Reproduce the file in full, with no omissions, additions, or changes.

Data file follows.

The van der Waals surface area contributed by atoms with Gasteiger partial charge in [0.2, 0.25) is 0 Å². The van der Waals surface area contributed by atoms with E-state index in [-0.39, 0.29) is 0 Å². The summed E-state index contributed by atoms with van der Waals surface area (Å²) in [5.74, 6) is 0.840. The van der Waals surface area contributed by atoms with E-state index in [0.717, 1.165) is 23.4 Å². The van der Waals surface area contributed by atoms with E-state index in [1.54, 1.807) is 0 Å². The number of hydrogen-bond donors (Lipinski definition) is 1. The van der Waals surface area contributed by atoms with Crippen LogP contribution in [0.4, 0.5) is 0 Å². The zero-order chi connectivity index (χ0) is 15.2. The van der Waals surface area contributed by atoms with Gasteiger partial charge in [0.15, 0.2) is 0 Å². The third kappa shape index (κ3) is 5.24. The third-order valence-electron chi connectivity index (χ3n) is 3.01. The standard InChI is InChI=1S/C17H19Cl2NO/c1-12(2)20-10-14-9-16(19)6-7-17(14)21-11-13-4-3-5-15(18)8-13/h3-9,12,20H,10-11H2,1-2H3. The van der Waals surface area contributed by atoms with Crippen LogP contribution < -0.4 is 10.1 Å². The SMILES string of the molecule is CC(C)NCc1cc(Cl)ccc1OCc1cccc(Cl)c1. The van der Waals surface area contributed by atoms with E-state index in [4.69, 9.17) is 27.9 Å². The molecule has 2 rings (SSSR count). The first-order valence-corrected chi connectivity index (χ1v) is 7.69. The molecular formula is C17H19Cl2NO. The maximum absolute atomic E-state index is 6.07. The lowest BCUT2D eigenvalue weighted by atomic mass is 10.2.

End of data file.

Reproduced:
The van der Waals surface area contributed by atoms with Gasteiger partial charge in [0.2, 0.25) is 0 Å². The van der Waals surface area contributed by atoms with E-state index in [-0.39, 0.29) is 0 Å². The summed E-state index contributed by atoms with van der Waals surface area (Å²) in [5.74, 6) is 0.840. The van der Waals surface area contributed by atoms with E-state index in [0.717, 1.165) is 23.4 Å². The van der Waals surface area contributed by atoms with E-state index in [1.54, 1.807) is 0 Å². The number of hydrogen-bond donors (Lipinski definition) is 1. The van der Waals surface area contributed by atoms with Crippen LogP contribution in [0.4, 0.5) is 0 Å². The zero-order chi connectivity index (χ0) is 15.2. The van der Waals surface area contributed by atoms with Gasteiger partial charge in [0.15, 0.2) is 0 Å². The third kappa shape index (κ3) is 5.24. The third-order valence-electron chi connectivity index (χ3n) is 3.01. The standard InChI is InChI=1S/C17H19Cl2NO/c1-12(2)20-10-14-9-16(19)6-7-17(14)21-11-13-4-3-5-15(18)8-13/h3-9,12,20H,10-11H2,1-2H3. The van der Waals surface area contributed by atoms with Crippen LogP contribution < -0.4 is 10.1 Å². The SMILES string of the molecule is CC(C)NCc1cc(Cl)ccc1OCc1cccc(Cl)c1. The van der Waals surface area contributed by atoms with E-state index in [4.69, 9.17) is 27.9 Å². The molecule has 2 rings (SSSR count). The first-order valence-corrected chi connectivity index (χ1v) is 7.69. The molecular formula is C17H19Cl2NO. The maximum absolute atomic E-state index is 6.07. The lowest BCUT2D eigenvalue weighted by atomic mass is 10.2.